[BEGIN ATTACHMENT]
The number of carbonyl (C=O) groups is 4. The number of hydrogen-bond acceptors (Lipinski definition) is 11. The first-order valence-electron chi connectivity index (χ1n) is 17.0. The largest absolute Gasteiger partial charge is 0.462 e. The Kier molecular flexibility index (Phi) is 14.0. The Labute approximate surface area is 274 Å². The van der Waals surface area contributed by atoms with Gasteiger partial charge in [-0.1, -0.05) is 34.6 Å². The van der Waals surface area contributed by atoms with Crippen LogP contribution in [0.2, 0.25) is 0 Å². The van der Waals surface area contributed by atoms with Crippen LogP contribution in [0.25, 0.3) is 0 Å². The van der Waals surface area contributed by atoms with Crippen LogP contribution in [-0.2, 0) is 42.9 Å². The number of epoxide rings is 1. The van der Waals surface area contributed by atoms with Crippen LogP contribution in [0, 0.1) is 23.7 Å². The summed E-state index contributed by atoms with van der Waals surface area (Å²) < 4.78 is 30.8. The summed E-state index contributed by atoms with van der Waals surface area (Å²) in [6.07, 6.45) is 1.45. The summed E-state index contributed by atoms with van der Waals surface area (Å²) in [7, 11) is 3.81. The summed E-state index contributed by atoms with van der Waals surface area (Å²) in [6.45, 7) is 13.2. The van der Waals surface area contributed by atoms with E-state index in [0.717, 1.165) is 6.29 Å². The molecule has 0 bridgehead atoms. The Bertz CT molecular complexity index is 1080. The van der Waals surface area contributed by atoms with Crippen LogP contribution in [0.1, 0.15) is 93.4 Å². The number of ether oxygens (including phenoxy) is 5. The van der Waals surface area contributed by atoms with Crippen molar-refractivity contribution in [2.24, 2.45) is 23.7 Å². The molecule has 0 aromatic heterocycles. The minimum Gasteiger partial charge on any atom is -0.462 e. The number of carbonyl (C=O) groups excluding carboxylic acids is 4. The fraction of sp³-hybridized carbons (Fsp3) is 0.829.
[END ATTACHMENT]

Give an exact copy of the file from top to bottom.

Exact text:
The number of carbonyl (C=O) groups is 4. The number of hydrogen-bond acceptors (Lipinski definition) is 11. The first-order valence-electron chi connectivity index (χ1n) is 17.0. The largest absolute Gasteiger partial charge is 0.462 e. The Kier molecular flexibility index (Phi) is 14.0. The Labute approximate surface area is 274 Å². The van der Waals surface area contributed by atoms with Gasteiger partial charge in [-0.1, -0.05) is 34.6 Å². The van der Waals surface area contributed by atoms with Crippen LogP contribution in [0.2, 0.25) is 0 Å². The van der Waals surface area contributed by atoms with Crippen LogP contribution in [0.25, 0.3) is 0 Å². The van der Waals surface area contributed by atoms with Crippen LogP contribution in [-0.2, 0) is 42.9 Å². The number of epoxide rings is 1. The van der Waals surface area contributed by atoms with Crippen LogP contribution in [0, 0.1) is 23.7 Å². The summed E-state index contributed by atoms with van der Waals surface area (Å²) < 4.78 is 30.8. The summed E-state index contributed by atoms with van der Waals surface area (Å²) in [6.07, 6.45) is 1.45. The summed E-state index contributed by atoms with van der Waals surface area (Å²) in [7, 11) is 3.81. The summed E-state index contributed by atoms with van der Waals surface area (Å²) in [6.45, 7) is 13.2. The van der Waals surface area contributed by atoms with E-state index in [0.717, 1.165) is 6.29 Å². The molecule has 0 bridgehead atoms. The Bertz CT molecular complexity index is 1080. The van der Waals surface area contributed by atoms with Crippen LogP contribution in [0.1, 0.15) is 93.4 Å². The number of ether oxygens (including phenoxy) is 5. The van der Waals surface area contributed by atoms with Crippen molar-refractivity contribution in [2.24, 2.45) is 23.7 Å². The molecule has 0 aromatic heterocycles. The minimum Gasteiger partial charge on any atom is -0.462 e. The number of carbonyl (C=O) groups excluding carboxylic acids is 4. The fraction of sp³-hybridized carbons (Fsp3) is 0.829.